what's new

Review: ‘Young Frankenstein’ at Cocoa Village Playhouse

Cocoa Village Playhouse presents Mel Brooks' "Young Frankenstein"

Cocoa Village Playhouse presents Mel Brooks’ “Young Frankenstein”

By Pam Harbaugh

Cocoa Village Playhouse comes alive! alive! with its thoroughly enjoyable, laugh-a-minute production of Mel Brooks’ musical “Young Frankenstein.”

In case you’ve had your nose in books too much, here’s the idea behind the story: Young Dr. Frankenstein is a respected neurosurgeon in New York City. He is beckoned to Transylvania to settle his late grandfather’s estate. While there, a mysterious housekeeper urges him to join the family business and create a monster. His sexy blond assistant remains at his side while his self-loving fiancee comes to visit. The Mel Brooks/Thomas Meehan musical, like the movie, is a high-camp parody of the 1931 “Frankenstein” movie with Boris Karloff.

CVP’s side-splitting production should satisfy even the most die-hard of Franken-philes. Not only do you have an affectionate homage to Mel Brooks’ wonderful 1974 movie starring Gene Wilder, you also have over-the-top production numbers, plenty of high-kicking pyrotechnics and a cast of performers who probably have never heard the word “inhibition.”

Its success begins with the well-oiled machine Cocoa Village Playhouse has become.

Scenic/lighting designer Ian Cook sets the stage with a hybrid of the 1931 movie and the 2007 Broadway musical: The movie’s creepy black and white castle; and the Broadway production’s “ride in zee hay” projection of an animated video. Mr. Cook is at his most effective with his use of black and white rear projections which loom creepily larger as the Monster is jolted to life.

Costume designer Dan Hill paints the black and white setting with vivid costumes — his best ever. And stage manager Brian Brown oversees a crew which moves scenic units on an off without a hesitant moment.

Director Anastacia Hawkins-Smith scores big in her casting of this show and her overarching concept of emulating the movie. Indeed, her wise direction seems to consist of: Stand there and be funny.

Which the actors do, over and over again. With double-taked nuance and outright slapstick, they wring out every drop of Mel Brooks’ humor this show has.

The first delicious moment comes when James Spiva (Dr. Frederick Frankenstein) whips around to face the audience. His frizzy hair, makeup and demeanor evoke Mr. Wilder’s mad-scientist. He corrects, “That’s Franken-SCHTEEN,” delighting the audience which roars with laughter and applause. (If you don’t get the gag, then you haven’t seen the movie.) Mr. Spiva, who has a splendid singing voice, brings exquisite touches to his performance. His is the sweet spot of restrained nuance — the understatement accelerating the absurdity.

Nearly unrecognizable in thick makeup, cape and nutty walk, Bob Barone has a great turn as Igor, the hump-backed servant who mistakes a brain marked “abnormal” for a brain belonging to someone named Abby Normal.

Elizabeth Zombo is a delectable hoot at Inga, the sexy servant who teaches Dr. Frankenstein the ways of love in “Roll in the Hay.” Jennifer Laurel Farmer is a fetching delight as sophisticated Elizabeth, Dr. Frankenstein’s fiancee. She is hysterically naughty in her “Please, Don’t Touch Me” and “Deep Love” numbers. Yes, this is a grown up show, thank you very much.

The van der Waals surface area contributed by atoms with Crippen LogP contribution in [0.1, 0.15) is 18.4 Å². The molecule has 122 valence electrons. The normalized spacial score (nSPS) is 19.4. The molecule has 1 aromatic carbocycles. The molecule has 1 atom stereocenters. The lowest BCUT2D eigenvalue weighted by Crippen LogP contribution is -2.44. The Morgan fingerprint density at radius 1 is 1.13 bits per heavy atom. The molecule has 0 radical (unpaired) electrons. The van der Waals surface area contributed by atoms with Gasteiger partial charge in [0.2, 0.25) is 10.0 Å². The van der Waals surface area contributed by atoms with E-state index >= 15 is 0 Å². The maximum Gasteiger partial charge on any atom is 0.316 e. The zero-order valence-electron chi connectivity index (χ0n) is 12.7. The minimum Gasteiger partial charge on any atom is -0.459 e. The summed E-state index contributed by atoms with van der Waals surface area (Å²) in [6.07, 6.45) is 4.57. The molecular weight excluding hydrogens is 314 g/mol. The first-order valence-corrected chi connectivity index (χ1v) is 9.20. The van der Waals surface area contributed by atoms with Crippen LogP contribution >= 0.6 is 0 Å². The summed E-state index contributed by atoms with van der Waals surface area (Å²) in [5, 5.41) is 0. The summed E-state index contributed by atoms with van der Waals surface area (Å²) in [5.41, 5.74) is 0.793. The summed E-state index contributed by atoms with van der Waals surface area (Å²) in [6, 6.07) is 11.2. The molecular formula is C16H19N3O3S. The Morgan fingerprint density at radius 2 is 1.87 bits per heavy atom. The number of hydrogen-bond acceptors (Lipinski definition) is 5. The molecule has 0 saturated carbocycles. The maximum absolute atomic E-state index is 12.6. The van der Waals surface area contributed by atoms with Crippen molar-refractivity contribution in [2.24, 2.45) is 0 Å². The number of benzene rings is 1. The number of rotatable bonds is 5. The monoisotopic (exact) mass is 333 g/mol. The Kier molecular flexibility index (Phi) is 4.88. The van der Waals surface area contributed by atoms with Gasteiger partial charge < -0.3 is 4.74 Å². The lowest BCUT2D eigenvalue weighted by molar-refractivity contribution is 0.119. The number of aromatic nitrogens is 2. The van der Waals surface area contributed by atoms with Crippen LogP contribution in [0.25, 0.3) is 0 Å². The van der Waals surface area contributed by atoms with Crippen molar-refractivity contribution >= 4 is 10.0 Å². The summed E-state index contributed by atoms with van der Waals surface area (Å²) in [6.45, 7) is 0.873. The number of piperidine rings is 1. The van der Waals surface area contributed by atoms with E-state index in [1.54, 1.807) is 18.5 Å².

Brenda Krieger is pin point perfect as Frau Blucher, the mysterious, stolid housekeeper for whom the mere mention of her name sends horses neighing in terror. She nearly steals the show in her number, “He Vas My Boyfriend.” This is Ms. Krieger’s second musical, ever, which begs the questions: Where HAS she been keeping herself?

Daniel Deruelle scores big time as The Monster. Stuffed into an over-sized suit and huge platform shoes, he handles the “Puttin’ on the Ritz” dance routine with ease. He stops the show when, as The Monster, he roars out a garbled “Putting on the Ritz.” He gets to the very funny core of “Deep Love” with the Elizabeth character and then waxes perfect Noel Coward after his brain is modified.

Oh, come on now. You’re not really concerned about spoilers here, are you?

Adam Karolick brings perfect to the goofy gestures and stage movement of wooden armed, wooden legged Inspector Hans Kemp. Brian Smith has a good time with The Hermit, a blind man who spills boiling soup into the lap of the Monster and sets his thumb on fire.

Conductor J. Thomas Black, Jr.’s orchestra is spot on in the many funny numbers, especially “Join the Family Business,” a rip-roaring, over-the-top production number choreographed with abandon by Pamela Larson. Add to that Igor and Dr. Frankenstein’s vaudeville-inspired “Together Again for the First Time.”

Just because there’s plenty of jokes and opportunity for fun over-acting, this is not a fail-safe musical. It still needs solid production values and big, bold talent to make a success.

Cocoa Village Playhouse has those ingredients and turns them all loose in this entertaining production of “Young Frankenstein.” This is one of those “don’t miss” shows for which the Playhouse has become increasingly popular. In fact, it’s one of its best ones yet. Don’t be surprised if you end up fighting for tickets with people from Orlando. It’s just that good.

SIDE O’ GRITS: Mel Brooks’ “Young Frankenstein” through Oct. 13 at Cocoa Village Playhouse, 300 Brevard Ave., Cocoa. $16 to $24 plus handling. Call 321-636-5050 or visit www.cocoavillageplayhouse.com. To see a post-opening video, click here.